Why eating meat is now controversial in France
Vegan and animal rights activists are making the French rethink their attitude towards eating meat. This has led to an outcry in the European country. Here’s what you need to know about it.
In the land of boeuf bourguignon and steak-frites, eating meat is turning controversial. Even selling it is becoming dangerous. The vegan and animal welfare wave hasn’t spared France, where butchers and slaughterhouses are increasingly coming under attack. The French butchers’ lobby this week sought police protection after vegan activists stoned a butcher’s shop on Sunday. This followed incidents in April when some meat-selling shops were doused in fake blood.
“French consumers are finally waking up, decades after everybody else,” said Geoffroy Le Guilcher, author of a book on slaughterhouses and the publisher of another on animal rights activism. “A new generation of activists is making people realise that even in the land of meat, there is very little that makes the case for having it.”
While countries such as the US are immersed in debates about lab-grown or “fake” meat, the French are only starting to envisage life without animal protein. Animal welfare, promoted by prominent figures such as former actress Brigitte Bardot or pet magazine 60 Millions d’Amis (60 Million Friends) have long lacked wide support in France. Cruelty is still sometimes presented as an unavoidable path to fine gastronomy, for example, with foie gras, which involves force-feeding geese and ducks.
The treatment of animals at some abatoirs in the country has made headlines from time to time. But with the animal-products industry generating 26 billion euros ($30 billion) in annual revenue and employing thousands of people across the country, these concerns have been soon forgotten.
Organisations such as L214, created in 2008, seek to change that, with spectacular actions, including video-taping and releasing on social media evidence of animal mistreatment to create awareness. The group now employs over 40 people and is regularly joined by hundreds of supporters to implement actions.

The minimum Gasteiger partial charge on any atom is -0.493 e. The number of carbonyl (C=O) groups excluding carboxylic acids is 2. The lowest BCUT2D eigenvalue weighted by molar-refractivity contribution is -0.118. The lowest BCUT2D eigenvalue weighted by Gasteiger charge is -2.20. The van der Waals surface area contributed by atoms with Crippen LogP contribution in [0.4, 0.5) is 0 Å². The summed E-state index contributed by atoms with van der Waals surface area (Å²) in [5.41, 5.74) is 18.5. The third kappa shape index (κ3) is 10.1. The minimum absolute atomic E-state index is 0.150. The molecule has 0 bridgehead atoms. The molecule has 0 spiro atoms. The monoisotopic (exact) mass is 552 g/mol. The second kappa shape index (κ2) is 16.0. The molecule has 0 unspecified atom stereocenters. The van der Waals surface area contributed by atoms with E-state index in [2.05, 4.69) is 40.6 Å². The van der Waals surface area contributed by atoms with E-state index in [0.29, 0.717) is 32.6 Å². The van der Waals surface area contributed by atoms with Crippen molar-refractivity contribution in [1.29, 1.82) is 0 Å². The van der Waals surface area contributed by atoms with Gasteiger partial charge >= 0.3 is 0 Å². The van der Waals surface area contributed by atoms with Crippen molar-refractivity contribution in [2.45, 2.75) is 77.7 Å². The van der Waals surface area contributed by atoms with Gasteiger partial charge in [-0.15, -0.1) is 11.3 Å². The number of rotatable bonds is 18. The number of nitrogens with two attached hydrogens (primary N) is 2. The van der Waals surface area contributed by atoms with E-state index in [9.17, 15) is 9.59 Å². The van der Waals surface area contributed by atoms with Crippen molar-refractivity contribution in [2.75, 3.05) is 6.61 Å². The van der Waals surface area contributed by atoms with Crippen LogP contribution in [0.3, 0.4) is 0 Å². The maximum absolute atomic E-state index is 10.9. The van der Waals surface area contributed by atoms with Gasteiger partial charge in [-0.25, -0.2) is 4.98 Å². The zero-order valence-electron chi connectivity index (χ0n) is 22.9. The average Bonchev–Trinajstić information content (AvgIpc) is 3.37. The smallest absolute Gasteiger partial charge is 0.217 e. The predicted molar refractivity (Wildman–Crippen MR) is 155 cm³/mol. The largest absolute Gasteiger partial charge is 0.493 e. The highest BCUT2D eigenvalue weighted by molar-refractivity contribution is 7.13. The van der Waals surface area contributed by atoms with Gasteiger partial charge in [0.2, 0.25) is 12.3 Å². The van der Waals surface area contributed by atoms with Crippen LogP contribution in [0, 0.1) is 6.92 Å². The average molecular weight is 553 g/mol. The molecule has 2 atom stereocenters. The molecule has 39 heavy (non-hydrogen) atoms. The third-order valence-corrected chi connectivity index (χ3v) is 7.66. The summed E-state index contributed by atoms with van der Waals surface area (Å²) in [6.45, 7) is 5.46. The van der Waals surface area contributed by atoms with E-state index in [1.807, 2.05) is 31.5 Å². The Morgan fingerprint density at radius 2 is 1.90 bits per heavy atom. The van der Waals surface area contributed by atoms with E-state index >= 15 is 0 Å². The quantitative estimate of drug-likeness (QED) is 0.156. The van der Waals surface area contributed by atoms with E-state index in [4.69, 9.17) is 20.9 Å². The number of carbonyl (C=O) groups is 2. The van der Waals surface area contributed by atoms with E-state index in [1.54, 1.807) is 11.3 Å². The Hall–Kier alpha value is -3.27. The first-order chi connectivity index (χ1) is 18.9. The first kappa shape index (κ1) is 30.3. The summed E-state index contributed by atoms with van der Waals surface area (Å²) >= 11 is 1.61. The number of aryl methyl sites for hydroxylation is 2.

On a different front, Greenpeace, which pushes for vegetarian meals in school cafeterias, recently released a report showing that most of them in France offer meat at each and every meal, bringing the daily protein level for pupils way above the recommendations of the national agency for food safety.
In a country where chefs and nutritionists alike have scorned the idea of a meatless meal since WWII, the surge in animal rights activism to try and convince more consumers to become vegetarian or vegan has triggered some outcry.
In a letter sent to the interior ministry last month, France’s CFBCT, which represents butchers, said it was worried about media attention to vegan habits and about increasing violent acts against meat vendors. A butcher’s shop window was stoned on Sunday night in the Paris region and tagged with a sign that read “stop speciesism” to denounce the exploitation of other species by mankind, Le Parisien reported. In April, seven meat shops were doused with fake blood in the northern Hauts-de-France region while another and a fishmonger suffered broken windows, according to Agence France-Presse.
Five animal rights activists were fined near Paris on Tuesday for storming a local slaughterhouse in April, trying to block operations and taking pictures in a protest staged by the group 269 Liberation animale. Members of another group, L214, have already been fined for getting into the same slaughterhouse and filming the gassing of pigs there in 2016.
The front page headline for the newspaper L’Opinion this week read “Welcome to Veganistan”, characterising vegan and vegetarian promoters as “a threat to freedom rights”.
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